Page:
Apogee: Issue 09 edited by Alexandra Watson
art + literature journal, 123 pages
Apogee—meaning “the point in an object’s orbit that is farthest from the center”—is a biannual journal of art and literature that engages with race, gender, sexuality, class, ability, and intersectional identities. Sprouting from Columbia University’s Graduate Program in Creative Writing, Apogee was first conceived of as a student publication in 2011. Now independently run by an editorial staff of women and people of color, the project has expanded to include a blog component that encourages thoughtful dialogue about social justice and identity politics.
Issue 09 contains poetry, nonfiction, fiction, and visual art that share a certain sense of urgency, and rightfully so—the world is burning. It is asking us “to stay woke in the face of fire, to see through the smoke, to sound the alarm.”
Visuals include South African artist Lawrence Lemona’s “I did not join the struggle to be poor.” These words are embroidered onto kanga, a fabric traditionally used by shamans in South Africa. While the phrase was taken verbatim from the former African National Congress spokesperson, the work speaks more broadly to the strain of capitalism on bodies of color.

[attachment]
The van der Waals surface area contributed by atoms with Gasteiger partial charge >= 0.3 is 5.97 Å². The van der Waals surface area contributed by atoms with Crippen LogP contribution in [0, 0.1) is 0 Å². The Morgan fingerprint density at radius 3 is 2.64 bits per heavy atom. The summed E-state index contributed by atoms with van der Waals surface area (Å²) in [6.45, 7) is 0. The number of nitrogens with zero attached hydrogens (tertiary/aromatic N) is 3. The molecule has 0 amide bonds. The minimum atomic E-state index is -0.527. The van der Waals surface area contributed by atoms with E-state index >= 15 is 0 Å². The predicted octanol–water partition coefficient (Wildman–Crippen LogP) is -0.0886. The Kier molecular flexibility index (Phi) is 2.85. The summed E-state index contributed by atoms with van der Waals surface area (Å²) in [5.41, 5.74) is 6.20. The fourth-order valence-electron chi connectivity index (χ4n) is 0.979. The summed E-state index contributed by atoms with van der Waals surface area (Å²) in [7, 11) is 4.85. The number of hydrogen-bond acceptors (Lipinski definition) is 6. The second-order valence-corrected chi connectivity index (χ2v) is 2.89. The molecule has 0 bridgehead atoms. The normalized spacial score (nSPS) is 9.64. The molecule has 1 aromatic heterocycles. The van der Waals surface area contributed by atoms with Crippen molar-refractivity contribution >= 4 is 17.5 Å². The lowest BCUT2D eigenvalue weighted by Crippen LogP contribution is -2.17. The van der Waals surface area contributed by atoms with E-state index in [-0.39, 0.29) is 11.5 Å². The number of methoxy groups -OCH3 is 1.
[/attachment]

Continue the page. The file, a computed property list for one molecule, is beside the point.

The issue also features work from mixed-media artist Elise R. Peterson, who often uses collage to position iconic black figures within reproductions of fine art (think D’Angelo + Matisse). Along with Oakland-born artist Sadie Barnette’s “My Father’s FBI File, Project 2,” part of a larger series where laser prints of FBI files on Rodney Barnette are reworked with pink aerosol paint and cheap rhinestones.
“Peach Picks” is a column of literary news and recommendations written by the editors of Peach Mag, an online literary magazine based in Buffalo. For inquiries, contact the editors at firstname.lastname@example.org.